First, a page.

East of Eden, which was a bestseller upon its publication, cemented Steinbeck’s position as one of the most read and beloved American writers of his time. The novel was not, however, a great critical success, as a number of reviewers believed that Steinbeck’s epic portrait of the human struggle between good and evil was painted so broadly that it detracted from the detail and believability of his portrayals of individual characters. Despite these mixed critical reviews, Steinbeck continued to write and produced several more works, notably the popular nonfiction piece Travels with Charley (1962). For his contributions to twentieth-century fiction, Steinbeck was awarded the Nobel Prize for Literature in 1962. He died in New York City in 1968 and was buried in his hometown of Salinas.
The story of Adam and Eve and the story of their sons, Cain and Abel, form the foundation of the narrative of East of Eden. The stories, which appear in Genesis, the first book of the Bible, are the basis of Steinbeck’s exploration of the conflict between good and evil in human life.
The book of Genesis opens with the story of creation. After creating the world in six days, God declares his intention to make a being in his own image. He then creates humankind. God fashions a man out of dust and names him Adam. Then, God forms a woman out of Adam’s rib, and Adam names her Eve. God places Adam and Eve on Earth in the idyllic garden of Eden. He encourages them to procreate and to enjoy the created world fully but forbids them to eat from the tree of the knowledge of good and evil, which grows in the garden.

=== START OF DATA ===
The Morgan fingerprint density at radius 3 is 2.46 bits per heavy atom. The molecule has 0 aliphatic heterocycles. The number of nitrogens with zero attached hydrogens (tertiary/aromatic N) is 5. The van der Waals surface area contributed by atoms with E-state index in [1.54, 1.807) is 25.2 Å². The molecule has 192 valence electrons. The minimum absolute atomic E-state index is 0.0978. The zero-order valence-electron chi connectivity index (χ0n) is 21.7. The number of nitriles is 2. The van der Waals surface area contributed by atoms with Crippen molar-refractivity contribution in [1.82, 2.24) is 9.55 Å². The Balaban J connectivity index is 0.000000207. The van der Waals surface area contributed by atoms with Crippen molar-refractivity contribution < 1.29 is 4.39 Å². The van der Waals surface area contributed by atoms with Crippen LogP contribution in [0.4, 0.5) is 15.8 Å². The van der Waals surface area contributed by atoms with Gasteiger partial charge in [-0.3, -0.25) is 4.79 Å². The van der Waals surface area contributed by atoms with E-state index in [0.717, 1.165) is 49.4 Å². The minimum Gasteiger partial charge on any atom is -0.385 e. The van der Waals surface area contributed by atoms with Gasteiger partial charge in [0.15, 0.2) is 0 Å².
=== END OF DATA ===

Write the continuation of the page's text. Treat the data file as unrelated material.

One day in the garden, Satan approaches Eve in the form of a crafty serpent. He convinces her to eat the tree’s forbidden fruit, assuring her that she will not suffer if she does so. Eve eats from the tree and then shares the fruit with Adam, and the two immediately are filled with shame and remorse. God discovers Adam and Eve’s disobedience. In punishment, God curses Eve to suffer painful childbirth and to submit to her husband’s authority; he curses Adam to toil and work the ground for food. God then banishes Adam and Eve from Eden.
Sent out into the world, Adam and Eve give birth to two sons, Cain and Abel. Cain becomes a farmer, Abel a shepherd. One day, the two brothers bring sacrifices to God. Cain offers God grain from his fields, while Abel offers the fattest portion of his flocks. For an unknown reason, God favors Abel’s offering over Cain’s. Cain, out of jealousy, murders Abel. When God sees that Abel is missing and asks Cain where Abel is, Cain retorts, “Am I my brother’s keeper?”
God realizes that Abel is dead and punishes Cain by condemning him to exile. When Cain protests that the punishment is too severe and will put his life in danger, God puts a mark on Cain to warn others not to harm or kill him, for if they do so, they will be punished sevenfold. God then banishes Cain from his home to wander in the land of Nod, which lies to the east of Eden.
The narrator is actually John Hamilton, the grandson of Samuel Hamilton and the son of Olive Hamilton.
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Actually, the narrator is John Steinbeck. Olive Hamilton is married to a Steinbeck and the novel often mentions the "Steinbeck House" and her husband and children. It's supposed to be an ironic little pun he puts in there.
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Come on people, John Steinbeck is the narrator and Olive Hamilton is his mother. Samuel is his grandfather.